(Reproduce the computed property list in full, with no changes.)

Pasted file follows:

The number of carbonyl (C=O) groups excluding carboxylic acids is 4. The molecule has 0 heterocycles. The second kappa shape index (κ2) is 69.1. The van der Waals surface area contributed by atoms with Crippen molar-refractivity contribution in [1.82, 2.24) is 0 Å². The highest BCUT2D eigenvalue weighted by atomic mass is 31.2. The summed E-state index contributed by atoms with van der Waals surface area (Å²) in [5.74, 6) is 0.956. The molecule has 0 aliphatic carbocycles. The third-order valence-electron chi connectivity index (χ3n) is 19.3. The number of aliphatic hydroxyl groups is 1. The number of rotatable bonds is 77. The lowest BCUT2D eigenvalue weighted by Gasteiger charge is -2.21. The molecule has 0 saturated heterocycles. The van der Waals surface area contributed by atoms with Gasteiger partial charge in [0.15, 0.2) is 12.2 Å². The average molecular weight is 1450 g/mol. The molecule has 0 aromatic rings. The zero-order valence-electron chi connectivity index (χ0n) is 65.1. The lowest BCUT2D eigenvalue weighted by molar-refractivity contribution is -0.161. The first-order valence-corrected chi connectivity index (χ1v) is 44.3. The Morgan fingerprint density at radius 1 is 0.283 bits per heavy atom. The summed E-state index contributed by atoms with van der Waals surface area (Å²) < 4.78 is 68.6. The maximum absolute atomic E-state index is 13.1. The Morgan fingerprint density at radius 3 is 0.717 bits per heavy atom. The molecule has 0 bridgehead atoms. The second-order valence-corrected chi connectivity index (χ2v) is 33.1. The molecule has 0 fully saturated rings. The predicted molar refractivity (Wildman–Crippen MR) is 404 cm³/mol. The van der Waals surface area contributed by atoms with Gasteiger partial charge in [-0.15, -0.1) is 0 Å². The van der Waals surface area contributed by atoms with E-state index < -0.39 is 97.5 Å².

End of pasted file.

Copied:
The number of carbonyl (C=O) groups excluding carboxylic acids is 4. The molecule has 0 heterocycles. The second kappa shape index (κ2) is 69.1. The van der Waals surface area contributed by atoms with Crippen molar-refractivity contribution in [1.82, 2.24) is 0 Å². The highest BCUT2D eigenvalue weighted by atomic mass is 31.2. The summed E-state index contributed by atoms with van der Waals surface area (Å²) in [5.74, 6) is 0.956. The molecule has 0 aliphatic carbocycles. The third-order valence-electron chi connectivity index (χ3n) is 19.3. The number of aliphatic hydroxyl groups is 1. The number of rotatable bonds is 77. The lowest BCUT2D eigenvalue weighted by Gasteiger charge is -2.21. The molecule has 0 saturated heterocycles. The van der Waals surface area contributed by atoms with Gasteiger partial charge in [0.15, 0.2) is 12.2 Å². The average molecular weight is 1450 g/mol. The molecule has 0 aromatic rings. The zero-order valence-electron chi connectivity index (χ0n) is 65.1. The lowest BCUT2D eigenvalue weighted by molar-refractivity contribution is -0.161. The first-order valence-corrected chi connectivity index (χ1v) is 44.3. The Morgan fingerprint density at radius 1 is 0.283 bits per heavy atom. The summed E-state index contributed by atoms with van der Waals surface area (Å²) < 4.78 is 68.6. The maximum absolute atomic E-state index is 13.1. The Morgan fingerprint density at radius 3 is 0.717 bits per heavy atom. The molecule has 0 bridgehead atoms. The second-order valence-corrected chi connectivity index (χ2v) is 33.1. The molecule has 0 fully saturated rings. The predicted molar refractivity (Wildman–Crippen MR) is 404 cm³/mol. The van der Waals surface area contributed by atoms with Gasteiger partial charge in [-0.15, -0.1) is 0 Å². The van der Waals surface area contributed by atoms with E-state index < -0.39 is 97.5 Å².